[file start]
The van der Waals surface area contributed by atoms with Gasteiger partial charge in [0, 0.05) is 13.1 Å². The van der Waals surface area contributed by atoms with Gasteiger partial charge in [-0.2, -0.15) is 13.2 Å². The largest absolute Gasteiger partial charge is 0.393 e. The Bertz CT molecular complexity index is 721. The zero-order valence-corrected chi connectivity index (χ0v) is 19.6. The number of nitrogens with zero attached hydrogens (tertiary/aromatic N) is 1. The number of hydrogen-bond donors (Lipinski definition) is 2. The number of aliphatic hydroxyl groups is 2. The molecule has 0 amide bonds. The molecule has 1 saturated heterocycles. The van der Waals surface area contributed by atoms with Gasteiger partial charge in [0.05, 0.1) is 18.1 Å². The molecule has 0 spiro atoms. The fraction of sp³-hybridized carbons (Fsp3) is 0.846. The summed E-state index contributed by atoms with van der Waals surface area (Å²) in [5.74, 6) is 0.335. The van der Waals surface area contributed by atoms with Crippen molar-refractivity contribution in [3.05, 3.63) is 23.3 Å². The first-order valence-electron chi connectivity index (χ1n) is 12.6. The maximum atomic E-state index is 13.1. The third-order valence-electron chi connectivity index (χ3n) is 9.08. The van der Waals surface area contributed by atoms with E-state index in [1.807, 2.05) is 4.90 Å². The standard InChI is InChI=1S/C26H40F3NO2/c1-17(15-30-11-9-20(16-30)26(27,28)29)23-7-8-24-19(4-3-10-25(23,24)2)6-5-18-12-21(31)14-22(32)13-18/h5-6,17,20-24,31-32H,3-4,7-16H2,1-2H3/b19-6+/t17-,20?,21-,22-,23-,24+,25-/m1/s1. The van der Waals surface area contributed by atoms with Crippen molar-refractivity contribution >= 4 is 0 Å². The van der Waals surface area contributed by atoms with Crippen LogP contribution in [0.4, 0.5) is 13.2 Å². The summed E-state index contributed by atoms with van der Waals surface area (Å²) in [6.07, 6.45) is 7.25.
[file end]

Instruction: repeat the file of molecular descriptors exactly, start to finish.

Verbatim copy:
The van der Waals surface area contributed by atoms with Gasteiger partial charge in [0, 0.05) is 13.1 Å². The van der Waals surface area contributed by atoms with Gasteiger partial charge in [-0.2, -0.15) is 13.2 Å². The largest absolute Gasteiger partial charge is 0.393 e. The Bertz CT molecular complexity index is 721. The zero-order valence-corrected chi connectivity index (χ0v) is 19.6. The number of nitrogens with zero attached hydrogens (tertiary/aromatic N) is 1. The number of hydrogen-bond donors (Lipinski definition) is 2. The number of aliphatic hydroxyl groups is 2. The molecule has 0 amide bonds. The molecule has 1 saturated heterocycles. The van der Waals surface area contributed by atoms with Gasteiger partial charge in [0.05, 0.1) is 18.1 Å². The molecule has 0 spiro atoms. The fraction of sp³-hybridized carbons (Fsp3) is 0.846. The summed E-state index contributed by atoms with van der Waals surface area (Å²) in [5.74, 6) is 0.335. The van der Waals surface area contributed by atoms with Crippen molar-refractivity contribution in [3.05, 3.63) is 23.3 Å². The first-order valence-electron chi connectivity index (χ1n) is 12.6. The maximum atomic E-state index is 13.1. The third-order valence-electron chi connectivity index (χ3n) is 9.08. The van der Waals surface area contributed by atoms with E-state index in [1.807, 2.05) is 4.90 Å². The standard InChI is InChI=1S/C26H40F3NO2/c1-17(15-30-11-9-20(16-30)26(27,28)29)23-7-8-24-19(4-3-10-25(23,24)2)6-5-18-12-21(31)14-22(32)13-18/h5-6,17,20-24,31-32H,3-4,7-16H2,1-2H3/b19-6+/t17-,20?,21-,22-,23-,24+,25-/m1/s1. The van der Waals surface area contributed by atoms with Crippen molar-refractivity contribution >= 4 is 0 Å². The van der Waals surface area contributed by atoms with Crippen LogP contribution in [0.4, 0.5) is 13.2 Å². The summed E-state index contributed by atoms with van der Waals surface area (Å²) in [6.07, 6.45) is 7.25.